One of the most famous reactions to an Oscar win was Sally Fields’ “You like me! You really like me!” For Fields, in the days before social media, there was no way to measure public sentiment or target and “score” the consumers of her product or films. The number of loyal customers, or in this case fans, were difficult to conclude.
The box office results were the only way to determine an actor’s popularity, and ultimately, their next salary bump. Today, studios can take a closer look at an actor’s legion of fans on Twitter and Facebook, as well as their social mentions, to create predictive analytics of their specific success in an entertainment project.
In some situations, customers are forced into a relationship with you — perhaps you’re the only cable company with services in their area, or you’re the nearest convenience store within a 20 mile radius; so they’re obliged to buy from your aging deli counter — which means the force may not be with you when it comes to public sentiment.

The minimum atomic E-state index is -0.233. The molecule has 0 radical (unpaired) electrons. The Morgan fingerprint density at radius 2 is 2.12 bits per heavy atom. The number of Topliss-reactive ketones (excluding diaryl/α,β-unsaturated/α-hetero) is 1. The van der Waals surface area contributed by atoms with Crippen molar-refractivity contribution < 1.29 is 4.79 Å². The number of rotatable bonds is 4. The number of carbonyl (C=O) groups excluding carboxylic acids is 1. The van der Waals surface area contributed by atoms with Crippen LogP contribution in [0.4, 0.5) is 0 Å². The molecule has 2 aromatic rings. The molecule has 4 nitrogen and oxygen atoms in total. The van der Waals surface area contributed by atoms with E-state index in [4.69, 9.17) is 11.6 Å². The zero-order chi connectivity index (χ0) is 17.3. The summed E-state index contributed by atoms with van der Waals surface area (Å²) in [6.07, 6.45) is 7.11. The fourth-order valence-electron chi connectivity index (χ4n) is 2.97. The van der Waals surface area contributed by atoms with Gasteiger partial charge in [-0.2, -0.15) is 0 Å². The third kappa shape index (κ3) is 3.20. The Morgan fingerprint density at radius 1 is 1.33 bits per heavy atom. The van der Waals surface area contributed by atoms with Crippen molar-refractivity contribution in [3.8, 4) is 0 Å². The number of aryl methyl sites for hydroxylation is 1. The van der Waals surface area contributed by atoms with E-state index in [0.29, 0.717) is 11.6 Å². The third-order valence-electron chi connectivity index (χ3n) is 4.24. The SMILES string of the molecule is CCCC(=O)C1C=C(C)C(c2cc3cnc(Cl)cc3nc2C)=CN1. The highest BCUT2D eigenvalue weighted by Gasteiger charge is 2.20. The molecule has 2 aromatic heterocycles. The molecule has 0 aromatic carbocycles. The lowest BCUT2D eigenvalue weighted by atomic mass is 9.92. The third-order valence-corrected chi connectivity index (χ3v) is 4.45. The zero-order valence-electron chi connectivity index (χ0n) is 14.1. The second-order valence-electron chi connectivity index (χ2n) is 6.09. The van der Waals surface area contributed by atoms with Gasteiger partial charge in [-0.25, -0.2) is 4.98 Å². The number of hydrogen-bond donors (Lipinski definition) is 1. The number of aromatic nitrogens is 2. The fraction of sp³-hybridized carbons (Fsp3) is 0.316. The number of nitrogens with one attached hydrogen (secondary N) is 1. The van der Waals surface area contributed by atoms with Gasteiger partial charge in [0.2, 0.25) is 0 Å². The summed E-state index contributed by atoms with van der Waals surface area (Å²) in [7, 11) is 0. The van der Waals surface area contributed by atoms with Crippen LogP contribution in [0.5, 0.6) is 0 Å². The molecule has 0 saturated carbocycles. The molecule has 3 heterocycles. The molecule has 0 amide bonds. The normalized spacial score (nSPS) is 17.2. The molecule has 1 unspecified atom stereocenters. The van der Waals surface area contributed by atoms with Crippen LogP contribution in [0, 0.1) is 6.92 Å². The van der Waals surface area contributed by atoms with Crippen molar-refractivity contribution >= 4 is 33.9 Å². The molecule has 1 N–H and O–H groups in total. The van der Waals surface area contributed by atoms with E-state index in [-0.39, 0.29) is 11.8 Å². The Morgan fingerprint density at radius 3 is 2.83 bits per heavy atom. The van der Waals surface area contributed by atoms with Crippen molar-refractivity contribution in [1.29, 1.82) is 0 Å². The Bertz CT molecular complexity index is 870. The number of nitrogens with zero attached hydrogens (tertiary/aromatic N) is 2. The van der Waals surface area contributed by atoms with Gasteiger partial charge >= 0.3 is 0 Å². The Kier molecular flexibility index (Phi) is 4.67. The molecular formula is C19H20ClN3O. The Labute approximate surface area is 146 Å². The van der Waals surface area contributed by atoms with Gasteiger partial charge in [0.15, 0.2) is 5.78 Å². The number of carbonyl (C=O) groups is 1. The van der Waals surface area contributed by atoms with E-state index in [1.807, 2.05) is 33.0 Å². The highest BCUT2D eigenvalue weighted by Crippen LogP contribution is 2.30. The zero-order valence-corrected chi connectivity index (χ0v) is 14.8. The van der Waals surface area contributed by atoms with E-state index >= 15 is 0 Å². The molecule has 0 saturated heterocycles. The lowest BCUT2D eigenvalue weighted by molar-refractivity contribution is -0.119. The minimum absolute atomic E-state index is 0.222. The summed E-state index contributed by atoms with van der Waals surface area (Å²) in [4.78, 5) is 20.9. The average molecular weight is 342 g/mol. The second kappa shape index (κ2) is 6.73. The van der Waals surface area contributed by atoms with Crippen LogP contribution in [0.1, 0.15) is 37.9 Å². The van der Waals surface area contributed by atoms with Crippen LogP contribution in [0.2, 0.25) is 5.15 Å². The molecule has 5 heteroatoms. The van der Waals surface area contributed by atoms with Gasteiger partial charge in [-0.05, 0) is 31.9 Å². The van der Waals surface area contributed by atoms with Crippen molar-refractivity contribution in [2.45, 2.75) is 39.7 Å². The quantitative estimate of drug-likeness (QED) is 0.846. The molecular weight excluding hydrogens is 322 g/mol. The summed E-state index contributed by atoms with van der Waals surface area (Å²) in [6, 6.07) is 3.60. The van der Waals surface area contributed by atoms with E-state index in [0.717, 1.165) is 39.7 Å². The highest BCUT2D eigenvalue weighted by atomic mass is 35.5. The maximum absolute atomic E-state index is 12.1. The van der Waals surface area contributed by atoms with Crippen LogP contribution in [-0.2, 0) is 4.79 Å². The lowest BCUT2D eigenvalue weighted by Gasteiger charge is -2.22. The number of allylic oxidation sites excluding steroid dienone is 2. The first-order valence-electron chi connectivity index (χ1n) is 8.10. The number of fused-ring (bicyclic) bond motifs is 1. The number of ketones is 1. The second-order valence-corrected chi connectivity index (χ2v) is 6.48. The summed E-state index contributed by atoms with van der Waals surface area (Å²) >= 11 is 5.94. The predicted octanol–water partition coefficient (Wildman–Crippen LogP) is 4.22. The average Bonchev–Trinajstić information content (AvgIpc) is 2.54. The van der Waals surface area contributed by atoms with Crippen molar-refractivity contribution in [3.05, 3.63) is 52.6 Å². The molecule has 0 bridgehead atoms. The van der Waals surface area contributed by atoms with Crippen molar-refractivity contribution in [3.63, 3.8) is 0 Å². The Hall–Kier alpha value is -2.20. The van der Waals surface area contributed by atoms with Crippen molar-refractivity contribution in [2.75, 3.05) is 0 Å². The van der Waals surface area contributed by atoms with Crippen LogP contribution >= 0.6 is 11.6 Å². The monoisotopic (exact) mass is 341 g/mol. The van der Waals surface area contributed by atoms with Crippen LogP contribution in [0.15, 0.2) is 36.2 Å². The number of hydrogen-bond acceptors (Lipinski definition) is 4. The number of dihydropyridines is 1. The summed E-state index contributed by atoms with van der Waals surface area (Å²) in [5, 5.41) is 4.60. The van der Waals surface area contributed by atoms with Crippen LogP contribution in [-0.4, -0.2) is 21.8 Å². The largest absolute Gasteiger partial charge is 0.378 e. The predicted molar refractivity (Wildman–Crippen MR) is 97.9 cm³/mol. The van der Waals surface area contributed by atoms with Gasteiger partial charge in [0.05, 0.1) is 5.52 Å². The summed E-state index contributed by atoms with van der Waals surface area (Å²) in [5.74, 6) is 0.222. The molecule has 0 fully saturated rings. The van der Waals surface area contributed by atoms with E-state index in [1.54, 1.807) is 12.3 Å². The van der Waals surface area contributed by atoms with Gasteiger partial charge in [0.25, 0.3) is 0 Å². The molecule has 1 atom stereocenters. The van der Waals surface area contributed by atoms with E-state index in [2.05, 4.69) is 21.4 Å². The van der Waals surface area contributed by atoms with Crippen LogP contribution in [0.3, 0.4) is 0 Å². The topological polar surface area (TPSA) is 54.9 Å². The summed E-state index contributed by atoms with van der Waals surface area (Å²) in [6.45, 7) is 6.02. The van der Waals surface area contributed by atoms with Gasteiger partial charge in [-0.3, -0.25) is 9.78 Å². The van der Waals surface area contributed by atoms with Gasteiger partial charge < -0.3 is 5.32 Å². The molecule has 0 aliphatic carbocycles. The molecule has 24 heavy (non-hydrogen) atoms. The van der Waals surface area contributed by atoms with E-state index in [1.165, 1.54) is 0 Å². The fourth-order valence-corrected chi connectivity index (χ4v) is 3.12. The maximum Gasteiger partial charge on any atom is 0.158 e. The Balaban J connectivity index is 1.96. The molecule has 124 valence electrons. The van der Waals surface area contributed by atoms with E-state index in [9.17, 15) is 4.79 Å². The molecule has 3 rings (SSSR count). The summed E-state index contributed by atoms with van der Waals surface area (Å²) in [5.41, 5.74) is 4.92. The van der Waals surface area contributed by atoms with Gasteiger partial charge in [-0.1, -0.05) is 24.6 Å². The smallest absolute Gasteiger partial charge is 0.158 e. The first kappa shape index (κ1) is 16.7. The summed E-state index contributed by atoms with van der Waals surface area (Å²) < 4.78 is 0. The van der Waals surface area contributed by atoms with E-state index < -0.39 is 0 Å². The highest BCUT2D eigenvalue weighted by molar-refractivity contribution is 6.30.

Many companies fail to realize that just because they have customers does not mean their customers are loyal to them. They assume that money equals loyalty, and that if a new competitor enters the picture, no one will make the switch. You only have to read the complaints board of your local cable company, or look at the unsubscribe patterns at said cable provider when a new option comes to town.
That’s why it’s important to monitor what your customers are saying about you through social media utilization. There are numerous systems out there to administer reputation management, as well as your social mentions and public sentiment analytics.
Through online analysis, you can determine the demographics and geographic concentration of your mentions, the positive and negative sentiment over time, and even which words and phrases are most commonplace in discussing your organization’s products or services. Monitoring and understanding your public sentiment can help you pinpoint areas in which you are lacking with your customers (as well as excelling).
If you want to identify trends, and the likelihood of retaining your customers while increasing their future spends with your company, you need to become a “socially intelligent organization” that tracks these key performance indicators. As they say, “the customer’s perception is your reality.”